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coheiress of Ranulf de Blundeville, earl of Chester, had received from her brother the earldom of Lincoln, so far as he could give it to her (Addit. MS. 31939, f. 103), whence probably it is that Giraldus (u. s.), in his account of Robert's death, calls him ‘comes.’ He left an only daughter, Margaret, who married John de Lacy, baron of Pontefract. She did not succeed to the earldom of Winchester, but was allowed by the king to carry to her husband the earldom of Lincoln [see Lacy, John de, first Earl of Lincoln]. After her husband's death she married Walter Marshal, fifth earl of Pembroke [see under Marshal, William, first Earl of Pembroke and Striguil].

The fourth son, also Robert, married Helen, daughter of Llywelyn ab Iorwerth [q. v.], prince of Wales, and widow of John, called le Scot, earl of Chester (Annals of Dunstable, an. 1237). He took the cross in 1250, and died in 1257 (Matt. Paris, v. 99, 689), leaving three daughters (see Calendarium Genealogicum, i. 112; Addit. MS. 31939, f. 122).

Roger de Quincy, second Earl of Winchester (1195?–1265), the second son of Saer de Quincy, was, with his father, excommunicated by Innocent III in 1215 (Rog. Wend. iii. 355). He probably joined his father in his crusade (Annales Monastici, v. Index, p. 380), and his eldest brother Robert being dead, he did homage, and received livery of his father's lands in February 1221; the time that had elapsed since his father's death suggests his absence from England (Close Rolls, i. 448–9). He did not, however, succeed to the earldom until his mother's death (19 Feb. 1235). Meanwhile, in 1222, he served in the king's army in Poitou. Having married Helen, eldest daughter and coheiress of Alan, lord of Galloway, who died in 1234, he divided Alan's lands with the husbands of his wife's sisters, John de Baliol [see under Baliol, John de, (1249–1315)] and William, afterwards earl of Albemarle (d. 1260). The rights of Alan's daughters were disputed by Thomas, Alan's natural son, and the Gallwegians, preferring one lord to three, requested their king, Alexander II [q. v.], either to take the inheritance himself or grant it to Thomas. On his refusal they rebelled, and were defeated by Alexander, who established the three lords in their portions of Alan's domains, Roger being constable of Scotland in right of his wife (Chronicle of Mailros, p. 42; Matt. Paris, iii. 365; Skene, Celtic Scotland, i. 487). In 1239 he joined other nobles in writing a letter of remonstrance to Gregory IX, complaining of his infringements of the rights of English patrons. He served with the king in Guienne in 1242, and was one of the nobles who in that year obtained leave from Henry to return to England, and received permission from the king of France to pass through his dominions (Matt. Paris, iv. 228). In 1246 he again joined in a letter sent to the pope with reference to the grievances of England against the Roman see (ib. p. 533). On the death of his sister-in-law, the Countess of Albemarle, without issue in 1246, a further part of Galloway fell to him in right of his wife (ib. p. 563). He ruled the chiefs with excessive strictness; they rose against him suddenly, and in 1247 besieged him in one of his castles in their country. Preferring to risk death by the sword to the certainty of death by famine, he armed himself fully, mounted his charger, caused the gates of the castle to be thrown open, and attended by a few followers, cut his way through the besiegers, and rode for his life until he reached the Scottish king's court. Alexander took up his cause, punished the rebels, and re-established him in his domains (ib. p. 653).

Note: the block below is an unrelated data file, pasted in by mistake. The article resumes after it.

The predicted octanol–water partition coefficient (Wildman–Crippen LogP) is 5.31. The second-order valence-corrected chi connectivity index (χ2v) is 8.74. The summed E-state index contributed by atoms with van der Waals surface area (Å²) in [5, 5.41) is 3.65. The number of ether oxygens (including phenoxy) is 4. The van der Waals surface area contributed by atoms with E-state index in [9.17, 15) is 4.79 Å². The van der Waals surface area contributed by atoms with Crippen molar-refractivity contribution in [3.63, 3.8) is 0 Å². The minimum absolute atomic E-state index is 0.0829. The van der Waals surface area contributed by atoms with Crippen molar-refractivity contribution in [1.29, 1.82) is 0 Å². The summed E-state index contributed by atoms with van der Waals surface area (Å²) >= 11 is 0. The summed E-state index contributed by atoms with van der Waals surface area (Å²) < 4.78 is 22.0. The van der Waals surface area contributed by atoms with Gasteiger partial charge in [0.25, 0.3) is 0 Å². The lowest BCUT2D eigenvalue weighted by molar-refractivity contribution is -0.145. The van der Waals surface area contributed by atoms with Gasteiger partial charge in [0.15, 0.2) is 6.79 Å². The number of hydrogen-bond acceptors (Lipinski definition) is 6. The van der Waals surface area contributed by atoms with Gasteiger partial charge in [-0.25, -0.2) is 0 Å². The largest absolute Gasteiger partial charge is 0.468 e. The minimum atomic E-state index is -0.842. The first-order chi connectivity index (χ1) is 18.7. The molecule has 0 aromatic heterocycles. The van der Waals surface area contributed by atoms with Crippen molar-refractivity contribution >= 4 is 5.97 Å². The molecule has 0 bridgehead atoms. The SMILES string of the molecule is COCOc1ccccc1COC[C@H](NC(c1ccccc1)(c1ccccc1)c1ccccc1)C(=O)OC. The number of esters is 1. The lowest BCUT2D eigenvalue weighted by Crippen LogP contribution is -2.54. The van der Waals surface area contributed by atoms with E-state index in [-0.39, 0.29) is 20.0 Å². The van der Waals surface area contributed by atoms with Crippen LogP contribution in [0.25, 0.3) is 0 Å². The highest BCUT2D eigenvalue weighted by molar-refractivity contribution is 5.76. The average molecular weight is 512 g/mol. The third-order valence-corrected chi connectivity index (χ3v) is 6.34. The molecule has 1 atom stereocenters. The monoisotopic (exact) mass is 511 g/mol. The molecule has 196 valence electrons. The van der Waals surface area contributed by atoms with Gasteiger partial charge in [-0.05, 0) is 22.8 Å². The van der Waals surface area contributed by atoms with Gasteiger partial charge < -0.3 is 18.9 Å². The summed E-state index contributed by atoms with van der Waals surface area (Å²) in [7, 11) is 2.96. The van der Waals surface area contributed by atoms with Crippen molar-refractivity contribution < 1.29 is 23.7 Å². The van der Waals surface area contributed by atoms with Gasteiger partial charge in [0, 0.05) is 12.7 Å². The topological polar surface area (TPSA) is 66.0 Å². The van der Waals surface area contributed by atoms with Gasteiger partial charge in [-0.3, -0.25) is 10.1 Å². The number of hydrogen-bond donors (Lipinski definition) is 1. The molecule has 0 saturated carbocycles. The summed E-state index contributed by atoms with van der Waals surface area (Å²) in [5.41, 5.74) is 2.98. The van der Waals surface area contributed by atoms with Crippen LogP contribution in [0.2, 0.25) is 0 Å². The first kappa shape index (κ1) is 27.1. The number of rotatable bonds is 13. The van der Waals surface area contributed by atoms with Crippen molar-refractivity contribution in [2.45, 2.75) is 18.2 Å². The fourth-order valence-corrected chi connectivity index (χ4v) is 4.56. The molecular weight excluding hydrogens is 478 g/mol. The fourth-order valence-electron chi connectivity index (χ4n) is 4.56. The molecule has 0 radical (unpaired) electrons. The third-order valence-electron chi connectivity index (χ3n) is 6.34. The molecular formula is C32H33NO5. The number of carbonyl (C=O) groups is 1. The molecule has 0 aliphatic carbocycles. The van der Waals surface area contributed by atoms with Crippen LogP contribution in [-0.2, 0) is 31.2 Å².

Earl Roger attended the parliament held in London on 9 Feb. 1248, at which Henry III was reproved for his misgovernment, and also the parliament of 1254, at which the prelates and magnates expressed their distrust of the king. In July 1257 the king appointed him a joint commissioner for composing the disputes between the young king of Scotland, Alexander III [q. v.], and certain of his nobles (Fœdera, i. 362), or, in other words, between Alan Durward [q. v.], the head of the party that upheld the English influence, and the Comyns [see under Comyn, Walter, Earl of Menteith]. In the parliament of Oxford of 1258 he was one of the twelve elected by the ‘community’ to attend the three annual parliaments and exercise the rights of parliament. He was further elected one of the twenty-four commissioners to treat of aid to the king (Annals of Burton, i. 449–50), and was one of the witnesses to the king's confirmation of the acts of the council (ib. p. 456). When Richard of Cornwall was returning from Germany early in 1259, Earl Roger, in company with Walter, bishop of Worcester, and others, on behalf of the barons met him at St. Omer, and forbade him to cross over to England until he had sworn to observe the provisions of Oxford. After eleven days of dispute they obtained a satisfactory guarantee (Wykes, iv. 121–2). Roger died on 25 April 1264. He had three wives: (1) Helen (see above); (2) Maud, daughter of Humphrey de Bohun V, second earl of Hereford [q. v.], and widow of Anselm Marshal, earl of Pembroke [see under Marshal, William, first Earl of Pembroke and Stri-